No, an alternative has not been chosen. The National Environmental Policy Act (NEPA) and the State Environmental Policy Act (SEPA) requires that WSDOT identify and evaluate all reasonable alternatives as well as a "no action" alternative. Alternatives were screened during a level 1 and level 2 screening exercise to have a reasonable range of alternatives that will be studied in more detail in this EIS process.
What is the definition of a "no action" alternative?
The no action alternative is mainly thought of in terms of continuing with the present course of action until that action is changed. This alternative does not include improvements that would increase capacity through widening an existing structure or roadway. An environmental document will always include "no action" as an alternative. The alternatives analysis in an environmental document must always include the alternative of "no action".
When will you break ground on the project?
The timeline for construction is unknown at this time. Currently, there is no funding to complete design or construction.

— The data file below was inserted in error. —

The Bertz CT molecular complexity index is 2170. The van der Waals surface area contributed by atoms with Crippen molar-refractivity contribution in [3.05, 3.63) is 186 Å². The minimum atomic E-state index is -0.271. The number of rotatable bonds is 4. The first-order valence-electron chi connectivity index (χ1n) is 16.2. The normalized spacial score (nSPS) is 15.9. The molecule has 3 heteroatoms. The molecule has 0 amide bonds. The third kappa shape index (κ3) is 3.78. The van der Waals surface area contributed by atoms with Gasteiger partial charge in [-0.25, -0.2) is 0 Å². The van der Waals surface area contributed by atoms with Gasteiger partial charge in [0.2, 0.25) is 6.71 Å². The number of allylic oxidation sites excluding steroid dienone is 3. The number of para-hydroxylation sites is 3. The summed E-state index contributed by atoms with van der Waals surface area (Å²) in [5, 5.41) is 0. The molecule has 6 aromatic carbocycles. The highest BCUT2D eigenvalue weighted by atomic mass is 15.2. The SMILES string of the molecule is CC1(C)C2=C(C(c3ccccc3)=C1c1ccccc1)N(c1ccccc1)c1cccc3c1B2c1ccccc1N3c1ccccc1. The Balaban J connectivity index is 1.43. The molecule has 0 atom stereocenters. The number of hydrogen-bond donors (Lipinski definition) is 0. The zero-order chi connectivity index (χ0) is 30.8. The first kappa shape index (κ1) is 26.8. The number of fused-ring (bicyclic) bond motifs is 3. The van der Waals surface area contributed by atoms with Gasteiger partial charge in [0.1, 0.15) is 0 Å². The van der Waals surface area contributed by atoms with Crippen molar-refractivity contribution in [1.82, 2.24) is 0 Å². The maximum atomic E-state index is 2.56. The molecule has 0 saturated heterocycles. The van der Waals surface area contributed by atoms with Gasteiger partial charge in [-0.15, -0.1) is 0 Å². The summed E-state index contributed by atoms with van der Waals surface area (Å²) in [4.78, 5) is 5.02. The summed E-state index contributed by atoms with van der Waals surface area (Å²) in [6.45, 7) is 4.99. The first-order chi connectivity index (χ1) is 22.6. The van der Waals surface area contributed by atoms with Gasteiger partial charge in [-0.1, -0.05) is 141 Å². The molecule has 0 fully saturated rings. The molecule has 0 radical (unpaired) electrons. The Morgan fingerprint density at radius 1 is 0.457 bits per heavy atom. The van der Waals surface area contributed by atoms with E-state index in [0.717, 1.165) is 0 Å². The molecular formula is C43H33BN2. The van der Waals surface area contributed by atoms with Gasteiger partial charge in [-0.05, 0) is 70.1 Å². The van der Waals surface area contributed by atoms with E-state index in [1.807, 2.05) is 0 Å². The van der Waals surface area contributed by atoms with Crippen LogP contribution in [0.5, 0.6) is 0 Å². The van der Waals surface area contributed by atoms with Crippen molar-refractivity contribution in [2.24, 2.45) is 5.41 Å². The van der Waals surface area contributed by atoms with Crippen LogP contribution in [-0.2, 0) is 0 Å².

What environmental impacts will be taken into consideration?
The environmental impacts that will be taken into consideration in this environmental process are:
Air quality impacts
Fish and aquatic resource impacts
Floodplains, groundwater and surface water impacts
Geology and soils impacts
Hazardous materials impacts
Historic and cultural resource impacts
Land use impacts
Section 4(f) impacts
Social/Economic and environmental justice impacts
Visual quality impacts
Water resources and shoreline impacts
Wildlife & terrestrial habitat impacts
What happens to the Purdy Bridge when a new route is chosen?
No decision has been made at this time about the closure or replacement of the Purdy Bridge. The bridge is currently on a list that funds replacement of bridge structures. Once the corridor is determined, WSDOT will address bridge replacement or closure and take into consideration long-term operation, mitigation and funding.
Why does WSDOT want access to properties in the area?
During the fall of 2009 we conducted investigations such as surveying and sampling in the area which will help to identify how a future project could impact the surrounding environment. In the fall of 2011 we will collect data about historic and cultural resources. For example, we need to know how wetlands, streams or historic and cultural resources will be affected. This field work will be conducted by environmental experts.
What are cultural resources?
Cultural resources are archaeological sites, historic structures (such as buildings and bridges) and areas of traditional cultural importance to tribes or other communities.